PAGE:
Startup Weekend Toronto – My Two Cents


Overall the weekend was a blast — but not exactly what I expected. I had my own expectations of the weekend after hearing about the Boulder Startup Weekend.

I had expectations of a lot of fun, meeting new people (crazy people — entrepreneurs — like me), knockin back some beers, and building something cool.

There was way too much structure to the weekend. People were all assigned into functional groups prior to the weekend, there were about 30 ideas that the “facilitators” narrowed down to 8 that were pitched and voted on once everyone was together. I think there were some goodies that were missed from the 30, so I spoke up and said I think people should voice an idea if they have one — there were many people that hadn’t been on the wiki or forums for the weekend. The facilitators’ answer was that everyone was notified of the wiki/forums and structure of the weekend ahead of time — fair enough I suppose.

I also expected an even split on all the equity in the company we were collectively creating. Sure, you’re going to have some leeches, but whatever — there shouldn’t be certain people with a ton more equity in the company. How Boulder operated with Vosnap was they took 50% of the shares and divided them equally amongst the participants (each participant could earn up to 3 shares of stock — 1 for each day – Fri/Sat/Sun – that they participated in). The remaining 50% — 25% is being divided amongst a management team that will continue pursuing the business as a real company (those stock options mature over time) and the remaining 25% is being held for a future investment from an Angel or VC.

Toronto was structured to give the person who’s idea was selected 20% equity right off the bat — for having an idea! Ideas are shit, it’s all in the execution. We were required to sign a doc handing over the rights to anything we built over the weekend — and the shares didn’t even add up (they were 35k short; it turned out to be a typo, but still). The legal guy that apparently put this all together (and was also the guy whose idea “won”) explained to us (the 4 Americans that were “disruptive” as we were told the next morning) that “VCs invest $1-$3mm in ideas alone, so we wanted to reward the idea holder — and ensure that people submitted good ideas.” When I heard that, I knew it was just inexperience as to why the division of equity was the way it was — because also, equity was disbursed based on your time put in pre-event and post-event. Thus, I think the facilitators ended up with like 5% each, the idea guy had probably 25%, and the 30 others ended up with 0.02% each. 15% was reserved for future management and nothing for future investment — thus, that 0.02% would be diluted if an investment was ever made.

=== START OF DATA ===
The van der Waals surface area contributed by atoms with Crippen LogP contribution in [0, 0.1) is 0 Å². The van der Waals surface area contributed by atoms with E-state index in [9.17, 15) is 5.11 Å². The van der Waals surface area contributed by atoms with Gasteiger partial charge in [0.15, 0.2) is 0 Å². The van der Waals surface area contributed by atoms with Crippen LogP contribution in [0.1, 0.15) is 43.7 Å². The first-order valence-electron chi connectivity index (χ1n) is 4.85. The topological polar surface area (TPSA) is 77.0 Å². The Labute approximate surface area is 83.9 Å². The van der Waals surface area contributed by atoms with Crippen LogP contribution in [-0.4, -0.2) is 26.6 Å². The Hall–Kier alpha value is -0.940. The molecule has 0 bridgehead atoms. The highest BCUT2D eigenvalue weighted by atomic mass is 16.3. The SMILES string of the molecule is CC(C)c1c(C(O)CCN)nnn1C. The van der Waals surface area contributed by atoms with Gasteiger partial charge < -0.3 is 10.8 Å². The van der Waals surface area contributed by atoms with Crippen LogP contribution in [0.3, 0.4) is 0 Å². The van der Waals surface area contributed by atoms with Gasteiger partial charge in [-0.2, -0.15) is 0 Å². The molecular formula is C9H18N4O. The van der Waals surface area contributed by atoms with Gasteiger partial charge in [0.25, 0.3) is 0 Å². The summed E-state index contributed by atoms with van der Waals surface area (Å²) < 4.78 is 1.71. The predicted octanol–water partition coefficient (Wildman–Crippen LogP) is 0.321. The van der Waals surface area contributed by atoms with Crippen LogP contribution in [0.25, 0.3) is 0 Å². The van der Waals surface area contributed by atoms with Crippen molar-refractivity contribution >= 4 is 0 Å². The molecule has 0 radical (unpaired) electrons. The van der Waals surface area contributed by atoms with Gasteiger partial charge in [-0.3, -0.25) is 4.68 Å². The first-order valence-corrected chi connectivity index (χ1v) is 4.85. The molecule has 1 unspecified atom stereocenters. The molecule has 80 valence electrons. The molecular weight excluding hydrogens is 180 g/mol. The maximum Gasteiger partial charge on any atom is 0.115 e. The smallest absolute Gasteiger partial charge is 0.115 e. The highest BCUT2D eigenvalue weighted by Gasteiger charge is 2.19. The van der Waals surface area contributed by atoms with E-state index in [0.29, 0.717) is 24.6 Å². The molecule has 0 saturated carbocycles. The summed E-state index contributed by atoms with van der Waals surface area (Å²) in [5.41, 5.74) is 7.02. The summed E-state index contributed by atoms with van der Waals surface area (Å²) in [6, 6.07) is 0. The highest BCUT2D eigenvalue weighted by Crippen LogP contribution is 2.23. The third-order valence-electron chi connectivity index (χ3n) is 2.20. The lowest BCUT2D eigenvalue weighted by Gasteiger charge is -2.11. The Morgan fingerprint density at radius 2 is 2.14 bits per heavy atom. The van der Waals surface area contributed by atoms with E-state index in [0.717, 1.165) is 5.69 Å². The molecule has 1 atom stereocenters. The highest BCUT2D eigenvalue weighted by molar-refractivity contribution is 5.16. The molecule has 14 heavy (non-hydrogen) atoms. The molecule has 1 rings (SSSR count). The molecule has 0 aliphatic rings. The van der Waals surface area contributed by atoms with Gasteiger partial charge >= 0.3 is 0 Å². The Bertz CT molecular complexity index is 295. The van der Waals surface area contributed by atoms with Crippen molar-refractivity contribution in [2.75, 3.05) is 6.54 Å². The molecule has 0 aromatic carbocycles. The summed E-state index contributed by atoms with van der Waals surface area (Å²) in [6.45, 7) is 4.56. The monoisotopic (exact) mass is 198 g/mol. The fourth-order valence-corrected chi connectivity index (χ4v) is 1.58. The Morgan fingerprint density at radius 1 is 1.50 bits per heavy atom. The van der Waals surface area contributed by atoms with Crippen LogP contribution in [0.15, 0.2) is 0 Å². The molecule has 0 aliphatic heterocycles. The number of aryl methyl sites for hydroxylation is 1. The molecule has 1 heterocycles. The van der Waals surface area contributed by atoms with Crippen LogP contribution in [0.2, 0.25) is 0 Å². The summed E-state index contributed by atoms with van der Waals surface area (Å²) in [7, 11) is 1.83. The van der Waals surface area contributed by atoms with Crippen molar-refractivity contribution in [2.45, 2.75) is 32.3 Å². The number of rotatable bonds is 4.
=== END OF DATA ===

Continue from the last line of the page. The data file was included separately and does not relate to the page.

Well, that’s crap in my opinion — and thus, future official Startup Weekend events (put on by Andrew Hyde) will have a certain structure to them; including division of equity and less structure. In Boulder, leaders emerged within the groups — whereas in Toronto, leaders were preselected; and quite honestly it felt like they were “the boss”. I didn’t come somewhere on my weekend off to be bossed around. And not that I was, but I wanted to see leaders emerge — people that you start to trust and that you start to agree with.

This is all my opinion of course — I’m a Type B, so I’m not into tons of structure or organization.

So anyhow, some really great people in Toronto. And the organizers had very good intentions, I just didn’t agree with all of the structure — and I think the people spoke with their actions (60 people showed up Friday night and 30 returned on Saturday).

I look forward to this coming weekend in NYC — Andrew will be leading the effort and it’ll be tons of fun I know. I can’t wait! And Andrew needed this to all happen last weekend, so that all future ones will have the right vibe to them.